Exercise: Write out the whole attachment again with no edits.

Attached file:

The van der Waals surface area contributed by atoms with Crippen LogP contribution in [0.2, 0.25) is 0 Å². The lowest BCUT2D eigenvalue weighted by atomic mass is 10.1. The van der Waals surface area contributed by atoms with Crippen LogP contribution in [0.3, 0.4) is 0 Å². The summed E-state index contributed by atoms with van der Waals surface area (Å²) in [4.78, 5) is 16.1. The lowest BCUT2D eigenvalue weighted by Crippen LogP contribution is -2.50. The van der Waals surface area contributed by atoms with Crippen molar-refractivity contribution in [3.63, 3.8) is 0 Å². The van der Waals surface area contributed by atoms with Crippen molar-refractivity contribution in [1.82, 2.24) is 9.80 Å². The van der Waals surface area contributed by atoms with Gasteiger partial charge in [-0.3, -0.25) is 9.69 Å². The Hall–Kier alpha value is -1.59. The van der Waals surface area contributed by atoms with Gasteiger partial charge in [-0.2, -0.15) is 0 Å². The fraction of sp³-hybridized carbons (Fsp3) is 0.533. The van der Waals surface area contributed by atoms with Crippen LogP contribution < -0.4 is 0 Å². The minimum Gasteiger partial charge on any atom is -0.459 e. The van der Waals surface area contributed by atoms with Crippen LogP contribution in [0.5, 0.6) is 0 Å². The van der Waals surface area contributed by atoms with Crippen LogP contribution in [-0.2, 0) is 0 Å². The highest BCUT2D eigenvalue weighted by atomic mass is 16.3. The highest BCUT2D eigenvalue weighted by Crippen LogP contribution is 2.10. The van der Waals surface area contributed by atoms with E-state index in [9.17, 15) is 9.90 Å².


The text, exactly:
The van der Waals surface area contributed by atoms with Crippen LogP contribution in [0.2, 0.25) is 0 Å². The lowest BCUT2D eigenvalue weighted by atomic mass is 10.1. The van der Waals surface area contributed by atoms with Crippen LogP contribution in [0.3, 0.4) is 0 Å². The summed E-state index contributed by atoms with van der Waals surface area (Å²) in [4.78, 5) is 16.1. The lowest BCUT2D eigenvalue weighted by Crippen LogP contribution is -2.50. The van der Waals surface area contributed by atoms with Crippen molar-refractivity contribution in [3.63, 3.8) is 0 Å². The van der Waals surface area contributed by atoms with Crippen molar-refractivity contribution in [1.82, 2.24) is 9.80 Å². The van der Waals surface area contributed by atoms with Gasteiger partial charge in [-0.3, -0.25) is 9.69 Å². The Hall–Kier alpha value is -1.59. The van der Waals surface area contributed by atoms with Gasteiger partial charge in [-0.2, -0.15) is 0 Å². The fraction of sp³-hybridized carbons (Fsp3) is 0.533. The van der Waals surface area contributed by atoms with Crippen LogP contribution < -0.4 is 0 Å². The minimum Gasteiger partial charge on any atom is -0.459 e. The van der Waals surface area contributed by atoms with Crippen LogP contribution in [0.5, 0.6) is 0 Å². The van der Waals surface area contributed by atoms with Crippen LogP contribution in [-0.2, 0) is 0 Å². The highest BCUT2D eigenvalue weighted by atomic mass is 16.3. The highest BCUT2D eigenvalue weighted by Crippen LogP contribution is 2.10. The van der Waals surface area contributed by atoms with E-state index in [9.17, 15) is 9.90 Å².